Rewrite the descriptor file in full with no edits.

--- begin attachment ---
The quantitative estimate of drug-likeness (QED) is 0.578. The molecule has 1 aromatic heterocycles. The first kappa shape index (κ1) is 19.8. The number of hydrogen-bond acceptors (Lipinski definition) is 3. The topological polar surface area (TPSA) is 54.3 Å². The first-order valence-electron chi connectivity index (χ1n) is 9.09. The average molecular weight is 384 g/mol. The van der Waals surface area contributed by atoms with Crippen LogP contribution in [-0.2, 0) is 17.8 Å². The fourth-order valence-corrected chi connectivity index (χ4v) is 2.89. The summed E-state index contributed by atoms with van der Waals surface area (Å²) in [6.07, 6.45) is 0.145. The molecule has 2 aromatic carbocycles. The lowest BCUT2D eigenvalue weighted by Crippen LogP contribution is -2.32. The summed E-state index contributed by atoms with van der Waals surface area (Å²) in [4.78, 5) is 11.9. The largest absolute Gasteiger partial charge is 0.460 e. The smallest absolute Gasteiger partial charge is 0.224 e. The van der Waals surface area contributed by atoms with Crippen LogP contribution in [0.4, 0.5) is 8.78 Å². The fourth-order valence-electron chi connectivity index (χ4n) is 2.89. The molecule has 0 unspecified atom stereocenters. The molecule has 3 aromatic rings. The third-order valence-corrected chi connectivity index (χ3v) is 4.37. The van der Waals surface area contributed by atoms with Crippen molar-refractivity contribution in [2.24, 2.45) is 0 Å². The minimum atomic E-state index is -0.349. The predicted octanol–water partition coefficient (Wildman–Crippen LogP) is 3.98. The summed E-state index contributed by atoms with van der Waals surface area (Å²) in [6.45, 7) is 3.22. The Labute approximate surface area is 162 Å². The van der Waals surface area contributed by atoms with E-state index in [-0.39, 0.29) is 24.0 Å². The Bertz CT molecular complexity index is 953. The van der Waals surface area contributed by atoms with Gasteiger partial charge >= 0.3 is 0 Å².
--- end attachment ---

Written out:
The quantitative estimate of drug-likeness (QED) is 0.578. The molecule has 1 aromatic heterocycles. The first kappa shape index (κ1) is 19.8. The number of hydrogen-bond acceptors (Lipinski definition) is 3. The topological polar surface area (TPSA) is 54.3 Å². The first-order valence-electron chi connectivity index (χ1n) is 9.09. The average molecular weight is 384 g/mol. The van der Waals surface area contributed by atoms with Crippen LogP contribution in [-0.2, 0) is 17.8 Å². The fourth-order valence-corrected chi connectivity index (χ4v) is 2.89. The summed E-state index contributed by atoms with van der Waals surface area (Å²) in [6.07, 6.45) is 0.145. The molecule has 2 aromatic carbocycles. The lowest BCUT2D eigenvalue weighted by Crippen LogP contribution is -2.32. The summed E-state index contributed by atoms with van der Waals surface area (Å²) in [4.78, 5) is 11.9. The largest absolute Gasteiger partial charge is 0.460 e. The smallest absolute Gasteiger partial charge is 0.224 e. The van der Waals surface area contributed by atoms with Crippen LogP contribution in [0.4, 0.5) is 8.78 Å². The fourth-order valence-electron chi connectivity index (χ4n) is 2.89. The molecule has 0 unspecified atom stereocenters. The molecule has 3 aromatic rings. The third-order valence-corrected chi connectivity index (χ3v) is 4.37. The van der Waals surface area contributed by atoms with Crippen molar-refractivity contribution in [2.24, 2.45) is 0 Å². The minimum atomic E-state index is -0.349. The predicted octanol–water partition coefficient (Wildman–Crippen LogP) is 3.98. The summed E-state index contributed by atoms with van der Waals surface area (Å²) in [6.45, 7) is 3.22. The Labute approximate surface area is 162 Å². The van der Waals surface area contributed by atoms with E-state index in [-0.39, 0.29) is 24.0 Å². The Bertz CT molecular complexity index is 953. The van der Waals surface area contributed by atoms with Gasteiger partial charge >= 0.3 is 0 Å².